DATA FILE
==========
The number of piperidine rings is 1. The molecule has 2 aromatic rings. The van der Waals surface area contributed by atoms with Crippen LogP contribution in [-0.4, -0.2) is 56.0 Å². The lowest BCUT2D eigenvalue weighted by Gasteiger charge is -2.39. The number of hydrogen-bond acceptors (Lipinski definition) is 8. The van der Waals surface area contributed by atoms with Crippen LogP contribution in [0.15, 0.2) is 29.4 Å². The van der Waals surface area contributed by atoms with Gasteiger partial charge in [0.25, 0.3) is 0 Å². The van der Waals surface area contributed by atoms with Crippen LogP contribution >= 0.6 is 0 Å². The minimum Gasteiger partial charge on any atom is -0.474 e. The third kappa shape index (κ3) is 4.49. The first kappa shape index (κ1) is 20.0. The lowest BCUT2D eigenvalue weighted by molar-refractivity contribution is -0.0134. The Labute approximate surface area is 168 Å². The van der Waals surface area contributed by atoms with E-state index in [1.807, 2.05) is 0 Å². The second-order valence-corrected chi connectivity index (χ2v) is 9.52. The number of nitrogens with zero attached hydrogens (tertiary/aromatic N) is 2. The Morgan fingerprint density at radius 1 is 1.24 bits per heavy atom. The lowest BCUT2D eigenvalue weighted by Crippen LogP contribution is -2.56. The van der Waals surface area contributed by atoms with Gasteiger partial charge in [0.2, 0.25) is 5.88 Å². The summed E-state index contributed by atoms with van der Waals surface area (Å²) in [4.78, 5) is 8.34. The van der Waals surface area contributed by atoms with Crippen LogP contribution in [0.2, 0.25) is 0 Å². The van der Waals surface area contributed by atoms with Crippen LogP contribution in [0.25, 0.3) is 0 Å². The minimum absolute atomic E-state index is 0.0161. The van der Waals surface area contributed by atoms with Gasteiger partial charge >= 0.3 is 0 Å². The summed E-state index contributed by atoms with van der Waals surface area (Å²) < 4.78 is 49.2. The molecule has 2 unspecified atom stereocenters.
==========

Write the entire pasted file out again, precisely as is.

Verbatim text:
The number of piperidine rings is 1. The molecule has 2 aromatic rings. The van der Waals surface area contributed by atoms with Crippen LogP contribution in [-0.4, -0.2) is 56.0 Å². The lowest BCUT2D eigenvalue weighted by Gasteiger charge is -2.39. The number of hydrogen-bond acceptors (Lipinski definition) is 8. The van der Waals surface area contributed by atoms with Crippen LogP contribution in [0.15, 0.2) is 29.4 Å². The van der Waals surface area contributed by atoms with Gasteiger partial charge in [0.25, 0.3) is 0 Å². The van der Waals surface area contributed by atoms with Crippen LogP contribution >= 0.6 is 0 Å². The minimum Gasteiger partial charge on any atom is -0.474 e. The third kappa shape index (κ3) is 4.49. The first kappa shape index (κ1) is 20.0. The lowest BCUT2D eigenvalue weighted by molar-refractivity contribution is -0.0134. The Labute approximate surface area is 168 Å². The van der Waals surface area contributed by atoms with E-state index in [1.807, 2.05) is 0 Å². The second-order valence-corrected chi connectivity index (χ2v) is 9.52. The number of nitrogens with zero attached hydrogens (tertiary/aromatic N) is 2. The Morgan fingerprint density at radius 1 is 1.24 bits per heavy atom. The lowest BCUT2D eigenvalue weighted by Crippen LogP contribution is -2.56. The van der Waals surface area contributed by atoms with Gasteiger partial charge in [0.2, 0.25) is 5.88 Å². The summed E-state index contributed by atoms with van der Waals surface area (Å²) in [4.78, 5) is 8.34. The van der Waals surface area contributed by atoms with Crippen LogP contribution in [0.2, 0.25) is 0 Å². The van der Waals surface area contributed by atoms with Crippen LogP contribution in [0.25, 0.3) is 0 Å². The minimum absolute atomic E-state index is 0.0161. The van der Waals surface area contributed by atoms with Gasteiger partial charge >= 0.3 is 0 Å². The summed E-state index contributed by atoms with van der Waals surface area (Å²) < 4.78 is 49.2. The molecule has 2 unspecified atom stereocenters.